Try to be smart, but remember that you’re just doing your best in the context of your life. Celebrate each of those little decisions along the way knowing that your intentions are pure, even if the outcomes are messy.
Second, practice self-talk in your athletic life like you’d talk to a friend or someone you are coaching.
Here’s the one I need to write in big letters on a chalkboard in my brain. Putting yourself out there involves taking risks and entering into the arena where uncertainty reigns. That uncertainty is like the Emperor in the movie Gladiator, sticking its thumb down or up due to whims that aren’t always clear.
So what do you say to a friend? You are such an amazing athlete and person. I admire and respect the way you live so much. You are perfect the way you are. You are loved and I am here for you. Turn that talk around as much as you can, especially in moments of self-judgment.
Bad race? I went for it and shot my shot, how cool is that? Heck, yeah!
Missed run? Damn, it’s amazing that I’m able to live this life that others wouldn’t dare even try. What a badass!
Said or did the wrong thing? You weren’t trying to cause pain, and making mistakes is the only way you’ll learn and grow. Learning is living!
A growing body of research on the neuro-physical context of training indicates that how we perceive ourselves and our situations can actually alter fundamental processes of adaptation (see this amazing 2018 article in Sports Medicine). So this self-talk (see this 2011 review study) isn’t just about being happier. It’s also about being faster and healthier along the way.
Third, give as much compassion as you can to others in the athletic community for their mistakes.
People are all going through their own stuff. Compassion would probably be way easier if that stuff was written on all of our foreheads. Imagine walking around and seeing it in a running group.
“Relationship is crumbling”
“Just trying to get by”
“2 a.m. existential crisis”
While we can’t be there for every single person, we can try to spread as much love as we can. If someone intends harm, it’s different. Some people just suck. But short of someone being a bad person, the least we can do is see their struggle and express in our own way that they are loved (whatever that means for you).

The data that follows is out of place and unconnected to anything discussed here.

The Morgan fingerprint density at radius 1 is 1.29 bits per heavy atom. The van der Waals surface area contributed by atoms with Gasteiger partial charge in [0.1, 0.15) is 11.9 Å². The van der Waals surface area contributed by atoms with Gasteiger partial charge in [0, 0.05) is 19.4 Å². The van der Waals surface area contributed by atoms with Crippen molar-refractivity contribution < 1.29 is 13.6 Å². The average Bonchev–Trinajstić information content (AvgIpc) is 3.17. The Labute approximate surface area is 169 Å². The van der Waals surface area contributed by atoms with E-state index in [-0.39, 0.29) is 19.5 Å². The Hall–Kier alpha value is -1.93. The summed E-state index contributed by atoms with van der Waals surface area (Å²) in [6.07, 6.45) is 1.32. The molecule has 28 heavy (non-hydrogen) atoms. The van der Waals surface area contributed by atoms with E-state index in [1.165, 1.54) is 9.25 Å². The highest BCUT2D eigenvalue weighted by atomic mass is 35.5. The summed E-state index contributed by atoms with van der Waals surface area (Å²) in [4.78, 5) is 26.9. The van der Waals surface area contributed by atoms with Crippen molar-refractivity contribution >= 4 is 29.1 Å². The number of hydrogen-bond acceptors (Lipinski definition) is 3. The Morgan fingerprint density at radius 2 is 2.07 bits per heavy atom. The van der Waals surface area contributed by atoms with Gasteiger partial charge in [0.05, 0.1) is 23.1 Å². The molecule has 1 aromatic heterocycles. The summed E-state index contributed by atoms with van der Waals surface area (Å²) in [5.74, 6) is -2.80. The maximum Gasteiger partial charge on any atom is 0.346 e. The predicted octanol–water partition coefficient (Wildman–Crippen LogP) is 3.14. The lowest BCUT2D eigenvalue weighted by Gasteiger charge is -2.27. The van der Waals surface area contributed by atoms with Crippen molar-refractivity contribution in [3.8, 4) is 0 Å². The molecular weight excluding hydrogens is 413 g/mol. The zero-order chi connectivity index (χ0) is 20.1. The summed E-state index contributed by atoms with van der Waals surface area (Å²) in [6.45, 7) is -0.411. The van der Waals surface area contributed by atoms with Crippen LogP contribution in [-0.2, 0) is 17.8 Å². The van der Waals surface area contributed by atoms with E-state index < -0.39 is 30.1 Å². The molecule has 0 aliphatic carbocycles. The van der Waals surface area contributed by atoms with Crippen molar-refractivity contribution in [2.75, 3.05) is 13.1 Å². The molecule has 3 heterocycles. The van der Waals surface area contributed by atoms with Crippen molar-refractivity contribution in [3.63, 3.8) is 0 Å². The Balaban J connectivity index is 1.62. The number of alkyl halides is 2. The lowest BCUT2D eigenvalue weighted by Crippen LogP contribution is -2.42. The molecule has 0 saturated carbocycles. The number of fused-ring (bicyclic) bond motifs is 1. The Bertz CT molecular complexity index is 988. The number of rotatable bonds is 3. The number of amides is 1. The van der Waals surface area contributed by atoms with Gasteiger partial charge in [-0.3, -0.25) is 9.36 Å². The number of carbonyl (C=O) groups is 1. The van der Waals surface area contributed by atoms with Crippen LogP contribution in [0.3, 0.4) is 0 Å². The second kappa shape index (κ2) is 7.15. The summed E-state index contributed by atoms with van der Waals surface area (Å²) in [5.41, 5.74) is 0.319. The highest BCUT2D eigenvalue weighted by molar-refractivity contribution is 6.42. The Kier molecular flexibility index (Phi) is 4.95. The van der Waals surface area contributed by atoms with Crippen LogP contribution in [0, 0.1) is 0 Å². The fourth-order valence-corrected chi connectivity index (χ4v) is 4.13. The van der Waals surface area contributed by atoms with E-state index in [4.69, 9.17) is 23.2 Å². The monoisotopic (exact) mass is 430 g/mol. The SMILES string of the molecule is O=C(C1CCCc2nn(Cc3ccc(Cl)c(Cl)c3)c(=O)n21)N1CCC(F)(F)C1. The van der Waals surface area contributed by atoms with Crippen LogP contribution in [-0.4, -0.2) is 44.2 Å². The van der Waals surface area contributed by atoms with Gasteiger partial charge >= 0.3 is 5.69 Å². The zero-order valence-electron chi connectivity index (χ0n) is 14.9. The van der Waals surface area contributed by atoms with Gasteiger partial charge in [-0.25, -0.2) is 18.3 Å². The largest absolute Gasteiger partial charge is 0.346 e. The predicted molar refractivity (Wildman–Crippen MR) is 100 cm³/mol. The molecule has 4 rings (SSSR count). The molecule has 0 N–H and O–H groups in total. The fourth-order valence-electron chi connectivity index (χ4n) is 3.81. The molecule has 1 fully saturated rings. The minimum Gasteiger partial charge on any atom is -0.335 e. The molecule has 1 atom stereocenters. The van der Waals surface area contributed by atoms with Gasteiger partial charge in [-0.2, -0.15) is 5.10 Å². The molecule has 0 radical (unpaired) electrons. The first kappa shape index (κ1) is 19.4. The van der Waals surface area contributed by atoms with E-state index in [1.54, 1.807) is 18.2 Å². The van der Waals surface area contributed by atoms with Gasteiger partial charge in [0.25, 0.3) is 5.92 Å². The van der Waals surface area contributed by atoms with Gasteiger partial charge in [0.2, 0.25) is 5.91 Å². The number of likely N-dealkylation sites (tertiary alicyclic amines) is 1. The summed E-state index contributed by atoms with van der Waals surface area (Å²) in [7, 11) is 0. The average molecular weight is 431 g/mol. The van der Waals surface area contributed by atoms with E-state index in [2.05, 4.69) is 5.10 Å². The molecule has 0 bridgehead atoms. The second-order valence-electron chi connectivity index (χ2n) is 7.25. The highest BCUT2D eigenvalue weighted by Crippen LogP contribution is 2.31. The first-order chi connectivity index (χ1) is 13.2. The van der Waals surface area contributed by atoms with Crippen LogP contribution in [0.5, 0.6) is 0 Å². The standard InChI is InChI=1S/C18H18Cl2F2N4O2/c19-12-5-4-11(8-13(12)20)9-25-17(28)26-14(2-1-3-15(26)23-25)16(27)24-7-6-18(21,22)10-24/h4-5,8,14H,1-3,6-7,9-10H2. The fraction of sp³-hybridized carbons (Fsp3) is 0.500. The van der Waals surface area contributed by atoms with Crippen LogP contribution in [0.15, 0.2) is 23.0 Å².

An emerging field on human social genomics (see this 2013 study and this 2014 review) posits that these supportive group environments can even alter how our genetic codes work, possibly changing disease risk. Theoretically, you could see the same processes making for faster runners.
Putting It All Together
Being an athlete means making mistakes. Some of those will be objective facts (“I probably shouldn’t have run on that stress reaction,” or “I shouldn’t have made that hurtful comment”).
Some of those will be perceived (“Maybe I could have run harder in that race,” or “Maybe what I said to my running partner wasn’t helpful in the moment”).
Some will just be 2 a.m. brain chatter (“Hey, ceiling, do you think everyone hates me and that I secretly don’t have any idea what I’m doing?”).
But a life without mistakes is impossible. Putting yourself out there as an athlete and person means that you’ll screw up. There are probably many mistakes in your past. And, today, the first step out of bed is the first step toward your next big mistake.
There is that saying: “Forgive and forget.” Well, the brain is probably not wired to forget, and I don’t think we’d want it to be. Remembering things we can do differently is the only way to learn. The 2 a.m. brain is an evolutionary thing, not a personal failing.
But we can forgive. Forgive yourself, for everything. Keep learning. And let’s all go make some mistakes today.
David Roche partners with runners of all abilities through his coaching service, Some Work, All Play. His book, The Happy Runner, is about moving toward unconditional self-acceptance in a running life, and it’s available now on Amazon.